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Watson: First 'Jeopardy!'... now the doctor's office

The supercomputer made quick work of his human competitors on "Jeopardy!" Now his creators want Watson to help you stay healthy

IBM's supercomputer Watson conquered "Jeopardy!" by trouncing legendary champs Ken Jennings and Brad Rutter last week. Where does it go from here? The short answer is: The doctor's office. IBM has announced a deal with Nuance Communications Inc., along with the medical schools at Columbia University and University of Maryland, to develop Watson into a diagnostic tool for doctors. Here, a brief guide to Dr. Watson:

How would doctors use Watson?Watson's analytical abilities will help doctors process and sift through information. The supercomputer's ability to pull relevant information from its massive memory bank in the blink of an eye will let physicians "rapidly consider all the related texts, reference materials, prior cases, and latest knowledge in journals and medical literature" so that they can quickly come up with informed diagnoses and treatment plans.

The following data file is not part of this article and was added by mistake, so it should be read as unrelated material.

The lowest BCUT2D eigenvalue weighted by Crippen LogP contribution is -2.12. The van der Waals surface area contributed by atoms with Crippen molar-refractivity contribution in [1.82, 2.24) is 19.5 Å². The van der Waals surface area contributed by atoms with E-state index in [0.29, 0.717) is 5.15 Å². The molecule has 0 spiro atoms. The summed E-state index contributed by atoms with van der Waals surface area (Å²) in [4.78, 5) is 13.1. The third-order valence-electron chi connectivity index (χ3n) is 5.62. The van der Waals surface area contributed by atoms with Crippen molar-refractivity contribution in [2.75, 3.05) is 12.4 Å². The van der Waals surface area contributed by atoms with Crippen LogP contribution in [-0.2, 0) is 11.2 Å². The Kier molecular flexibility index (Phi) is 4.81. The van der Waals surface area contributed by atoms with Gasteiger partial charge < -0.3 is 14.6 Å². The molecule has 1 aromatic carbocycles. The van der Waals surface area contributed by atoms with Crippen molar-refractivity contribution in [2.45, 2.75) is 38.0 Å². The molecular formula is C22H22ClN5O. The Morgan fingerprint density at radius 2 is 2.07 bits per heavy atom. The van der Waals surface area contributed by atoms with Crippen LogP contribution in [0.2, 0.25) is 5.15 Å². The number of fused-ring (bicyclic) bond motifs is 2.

So this is a good thing, right?"I think it's going to usher in the next generation of medicine," says Eliot Siegel, the vice chair of Maryland's department of diagnostic radiology, as quoted by TIME. "It takes me 20 minutes to an hour or more to read through a patient's electronic medical record. Having a computer understand and present the information to me is a huge step toward allowing me to make a better diagnosis. It is really the future of medicine."

But will machines replace doctors?Some doctors are worried that medical professionals will become too dependent on computers. But Watson supporters say it will never replace human doctors; it will just help them do their jobs better. Siegel compares it to the popular medical TV show "House." Watson will be like one of the minor doctors helping Dr. House make a diagnosis, with the final call always coming from House.

When can I meet this Dr. Watson?IBM says the first commercial version of the new "Jeopardy!" champ will be ready in 18 to 24 months.

Sources: TIME, Nuance.com, Network World

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